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About Wuthering Heights


About Wuthering Heights

Wuthering Heights was Emily Brontė's only novel, and is considered the fullest expression of her deeply individual poetic vision. It obviously contains many romantic influences: Heathcliff is a very Byronic character, though he lacks the self-pitying that mars many Byronic characters, and is deeply attached to the natural world. When the novel was written, the peak of the Romantic age had passed: we should be very grateful that Emily Brontė lived such an isolated life, and was in some sense behind the times. The novel expresses deep criticisms of social conventions, particularly those surrounding issues of gender: notice that the author distributes "feminine" and "masculine" characteristics without regard to sex. Brontė had difficulties living in society while remaining true to the things she considered important: the ideal of women as delicate beings who avoid physical or mental activity and pursue fashions and flirtations was repugnant to her. Class issues are also important: we are bound to respect Ellen, who is educated but of low class, more than Lockwood.

Any reader of Wuthering Heights should recognize immediately that it is not the sort of novel that a gently-bred Victorian lady would be expected to write. Emily Brontė sent it to publishers under the masculine name of Ellis Bell, but even so it took many tries and many months before it was finally accepted. Its reviews were almost entirely negative: reviewers implied that the author of such a novel must be insane, obsessed with cruelty, barbaric... Emily's sister Charlotte's novel Jane Eyre was much more successful. Emily was always eager to maintain the secrecy under which the novel was published, understandably. She died soon after the publication, and Charlotte felt obliged ­ now that secrecy was no longer necessary ­ to write a preface for the novel defending her sister's character. The preface also made it clear that Currer, Ellis, and Acton Bell were, in fact, different people: some readers had speculated that Wuthering Heights was an early work by the author of Jane Eyre. It appears that Charlotte herself was uncomfortable with the more disturbing aspects of her sister's masterpiece. She said that if Emily had lived, "her mind would of itself have grown like a strong tree; loftier, straighter, wider-spreading, and its matured fruits would have attained a mellower ripeness and sunnier bloom." Her apology for Emily's work should be read with the realization that Charlotte's character was deeply different from Emily's: her interpretation of Wuthering Heights cannot necessarily be trusted.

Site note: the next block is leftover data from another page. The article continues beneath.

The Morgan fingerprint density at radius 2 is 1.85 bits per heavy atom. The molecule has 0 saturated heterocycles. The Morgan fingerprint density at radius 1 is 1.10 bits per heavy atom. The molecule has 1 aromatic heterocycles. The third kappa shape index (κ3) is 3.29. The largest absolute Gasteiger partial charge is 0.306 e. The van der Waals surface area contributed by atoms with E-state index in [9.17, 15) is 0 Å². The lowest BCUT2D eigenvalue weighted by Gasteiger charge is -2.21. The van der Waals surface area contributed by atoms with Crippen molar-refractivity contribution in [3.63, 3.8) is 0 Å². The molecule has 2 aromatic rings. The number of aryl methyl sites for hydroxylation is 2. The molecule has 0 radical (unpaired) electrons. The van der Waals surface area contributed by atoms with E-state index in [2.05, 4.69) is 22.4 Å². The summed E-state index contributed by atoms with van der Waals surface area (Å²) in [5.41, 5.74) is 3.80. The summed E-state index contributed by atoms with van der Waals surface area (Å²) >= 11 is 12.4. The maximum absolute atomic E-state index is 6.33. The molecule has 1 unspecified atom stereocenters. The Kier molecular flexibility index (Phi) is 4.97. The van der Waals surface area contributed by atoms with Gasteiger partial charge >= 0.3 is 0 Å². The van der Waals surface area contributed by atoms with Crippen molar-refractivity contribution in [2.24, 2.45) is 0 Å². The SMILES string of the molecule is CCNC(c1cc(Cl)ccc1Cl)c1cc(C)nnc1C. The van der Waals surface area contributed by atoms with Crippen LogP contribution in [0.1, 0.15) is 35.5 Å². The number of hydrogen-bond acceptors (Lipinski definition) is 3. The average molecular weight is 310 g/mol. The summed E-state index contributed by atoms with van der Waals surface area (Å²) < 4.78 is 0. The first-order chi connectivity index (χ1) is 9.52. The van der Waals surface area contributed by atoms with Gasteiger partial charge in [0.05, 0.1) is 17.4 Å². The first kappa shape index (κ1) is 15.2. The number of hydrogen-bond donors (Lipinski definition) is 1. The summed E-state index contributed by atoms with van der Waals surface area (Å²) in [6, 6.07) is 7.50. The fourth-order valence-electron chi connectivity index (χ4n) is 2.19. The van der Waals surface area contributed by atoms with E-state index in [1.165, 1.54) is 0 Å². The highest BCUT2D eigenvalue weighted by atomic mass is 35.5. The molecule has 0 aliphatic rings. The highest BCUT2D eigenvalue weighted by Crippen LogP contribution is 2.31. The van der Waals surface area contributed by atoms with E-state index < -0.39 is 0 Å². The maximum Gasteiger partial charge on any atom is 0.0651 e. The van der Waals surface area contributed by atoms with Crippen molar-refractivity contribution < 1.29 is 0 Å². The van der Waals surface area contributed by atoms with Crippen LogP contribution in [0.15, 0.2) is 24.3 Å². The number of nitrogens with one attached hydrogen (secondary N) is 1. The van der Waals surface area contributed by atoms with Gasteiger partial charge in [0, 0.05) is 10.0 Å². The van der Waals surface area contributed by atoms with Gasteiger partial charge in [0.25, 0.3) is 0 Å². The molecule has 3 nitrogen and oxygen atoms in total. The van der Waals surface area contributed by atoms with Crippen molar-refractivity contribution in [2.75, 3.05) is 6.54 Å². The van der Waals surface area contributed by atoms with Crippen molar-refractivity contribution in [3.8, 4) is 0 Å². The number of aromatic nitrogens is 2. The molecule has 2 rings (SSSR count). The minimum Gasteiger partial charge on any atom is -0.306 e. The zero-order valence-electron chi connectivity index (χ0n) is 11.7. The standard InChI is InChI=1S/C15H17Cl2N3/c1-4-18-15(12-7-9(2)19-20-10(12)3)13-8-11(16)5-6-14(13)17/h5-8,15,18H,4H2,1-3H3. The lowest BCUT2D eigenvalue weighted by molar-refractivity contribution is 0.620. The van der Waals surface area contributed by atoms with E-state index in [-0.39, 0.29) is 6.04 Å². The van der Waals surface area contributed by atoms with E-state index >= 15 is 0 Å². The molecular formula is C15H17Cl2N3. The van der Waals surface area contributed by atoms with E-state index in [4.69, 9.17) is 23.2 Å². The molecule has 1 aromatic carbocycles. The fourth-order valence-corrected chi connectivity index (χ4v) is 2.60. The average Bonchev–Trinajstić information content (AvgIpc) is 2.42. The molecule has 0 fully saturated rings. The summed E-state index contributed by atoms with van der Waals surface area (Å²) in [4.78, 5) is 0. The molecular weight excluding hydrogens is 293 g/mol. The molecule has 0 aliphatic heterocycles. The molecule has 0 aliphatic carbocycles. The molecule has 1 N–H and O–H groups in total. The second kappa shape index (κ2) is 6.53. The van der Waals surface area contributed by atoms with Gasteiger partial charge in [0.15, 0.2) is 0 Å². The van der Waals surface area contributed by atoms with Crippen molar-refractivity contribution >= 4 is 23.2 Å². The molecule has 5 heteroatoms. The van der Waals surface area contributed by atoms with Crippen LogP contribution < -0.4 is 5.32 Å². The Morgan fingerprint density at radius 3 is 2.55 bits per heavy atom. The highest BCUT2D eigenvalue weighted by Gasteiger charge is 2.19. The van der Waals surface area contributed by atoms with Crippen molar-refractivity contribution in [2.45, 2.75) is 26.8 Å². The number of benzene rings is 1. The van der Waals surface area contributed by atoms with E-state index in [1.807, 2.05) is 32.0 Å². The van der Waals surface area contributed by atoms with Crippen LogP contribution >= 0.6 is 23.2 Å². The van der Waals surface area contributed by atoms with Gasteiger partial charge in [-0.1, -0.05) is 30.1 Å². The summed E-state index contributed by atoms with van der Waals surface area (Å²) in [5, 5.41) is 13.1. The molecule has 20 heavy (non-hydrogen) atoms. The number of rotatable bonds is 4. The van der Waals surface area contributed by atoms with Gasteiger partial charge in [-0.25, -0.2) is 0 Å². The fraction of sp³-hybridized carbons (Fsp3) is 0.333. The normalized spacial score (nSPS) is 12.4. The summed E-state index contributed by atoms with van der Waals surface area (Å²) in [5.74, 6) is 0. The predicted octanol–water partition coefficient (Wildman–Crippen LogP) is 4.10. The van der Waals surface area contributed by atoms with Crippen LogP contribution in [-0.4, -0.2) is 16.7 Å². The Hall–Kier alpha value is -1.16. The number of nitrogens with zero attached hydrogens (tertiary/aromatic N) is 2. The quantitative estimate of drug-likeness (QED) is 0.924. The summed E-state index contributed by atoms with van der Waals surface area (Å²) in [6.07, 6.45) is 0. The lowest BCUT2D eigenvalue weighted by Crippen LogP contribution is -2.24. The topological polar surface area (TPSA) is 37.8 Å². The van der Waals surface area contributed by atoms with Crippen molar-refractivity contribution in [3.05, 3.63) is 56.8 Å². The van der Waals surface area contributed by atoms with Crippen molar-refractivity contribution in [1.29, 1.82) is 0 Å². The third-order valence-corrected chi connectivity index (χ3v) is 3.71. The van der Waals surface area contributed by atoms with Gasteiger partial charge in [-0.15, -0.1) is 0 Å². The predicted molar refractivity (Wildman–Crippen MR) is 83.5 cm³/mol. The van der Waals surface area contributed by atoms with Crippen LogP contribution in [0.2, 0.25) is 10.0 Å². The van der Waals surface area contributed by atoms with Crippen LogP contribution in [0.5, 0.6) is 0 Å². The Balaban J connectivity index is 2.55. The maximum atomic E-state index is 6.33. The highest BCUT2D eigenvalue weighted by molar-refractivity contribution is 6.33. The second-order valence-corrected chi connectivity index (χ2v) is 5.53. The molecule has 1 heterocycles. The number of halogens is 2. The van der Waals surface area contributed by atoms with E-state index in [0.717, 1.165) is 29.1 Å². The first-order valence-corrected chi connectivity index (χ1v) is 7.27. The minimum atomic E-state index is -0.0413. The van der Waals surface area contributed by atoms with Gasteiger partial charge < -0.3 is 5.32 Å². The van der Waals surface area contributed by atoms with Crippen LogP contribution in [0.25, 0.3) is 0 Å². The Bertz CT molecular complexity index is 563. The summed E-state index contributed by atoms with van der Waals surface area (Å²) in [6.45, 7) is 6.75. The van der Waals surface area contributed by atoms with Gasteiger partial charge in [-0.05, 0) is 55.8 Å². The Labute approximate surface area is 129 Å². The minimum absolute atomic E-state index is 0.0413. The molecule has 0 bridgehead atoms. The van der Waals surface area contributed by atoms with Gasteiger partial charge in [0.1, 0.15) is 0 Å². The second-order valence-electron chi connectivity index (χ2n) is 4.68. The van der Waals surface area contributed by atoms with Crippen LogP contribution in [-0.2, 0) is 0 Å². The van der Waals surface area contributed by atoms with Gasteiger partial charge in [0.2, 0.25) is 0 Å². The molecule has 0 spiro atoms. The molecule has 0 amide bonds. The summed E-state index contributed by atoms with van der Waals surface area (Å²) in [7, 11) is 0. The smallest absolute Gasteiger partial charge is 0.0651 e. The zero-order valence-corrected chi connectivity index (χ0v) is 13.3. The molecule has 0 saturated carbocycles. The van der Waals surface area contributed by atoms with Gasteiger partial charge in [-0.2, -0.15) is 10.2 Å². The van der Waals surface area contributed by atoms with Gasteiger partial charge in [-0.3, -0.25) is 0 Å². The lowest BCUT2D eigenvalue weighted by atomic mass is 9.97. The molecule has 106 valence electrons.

Wuthering Heights does not really belong into any cut-and-dried category, nor did it begin an important literary lineage. None of its imitations can approach its sincerity and poetic power. This does not mean that it has not been an important influence, however.

With the passing of time, an immense amount of interest has grown up about the Brontė sisters, Charlotte, Emily, and Anne ­ they have achieved the status of the centers of a literary cult. Brontė enthusiasts are currently involved in convincing the world that the B 14214k1019o rontės' work should not be considered children's literature, merely because they are written by women. Nevertheless, it is not infrequent to find Wuthering Heights on lists of golden classics for children, which seems somewhat surprising considering its violent subject matter.


The conflict of Wuthering Heights must be viewed on two levels:

Level 1 - Heathcliff's story


The main protagonist of the novel is Heathcliff, who was an orphan brought home to live at Wuthering Heights. From the beginning, he was a "sullen, patient child; hardened perhaps to ill-treatment." As he grew, he became even more dark, morose, and gypsy-like, introducing strife into the peaceful lives of the Earnshaws and the Lintons.

During the novel, Heathcliff is described as "rough as a saw- edge and hard as a whinstone." His presence, like some brooding spirit of evil, darkly overshadows the events of the whole story.


Heathcliff's antagonists are all the evil and demonic forces within him, especially his vengefulness. Throughout the book, he is always plotting to get revenge for the poor treatment he has received from various characters, such as the jealous and brutalizing Hindley, the sulking Edgar Linton, the ambitious and ferociously intense Catherine, and the infatuation-driven and foolish Isabella Linton.


The climax for Heathcliff is reached in the novel with the death of Catherine. She has been the driving force of his life and his reason for living. After her death, he only wants vengeance for all the wrongs done to him.


Heathcliff's story ends in tragedy. At the end of the book, he dies a pathetic, lonely, and bitter man.

Level 2 - The tale as a love story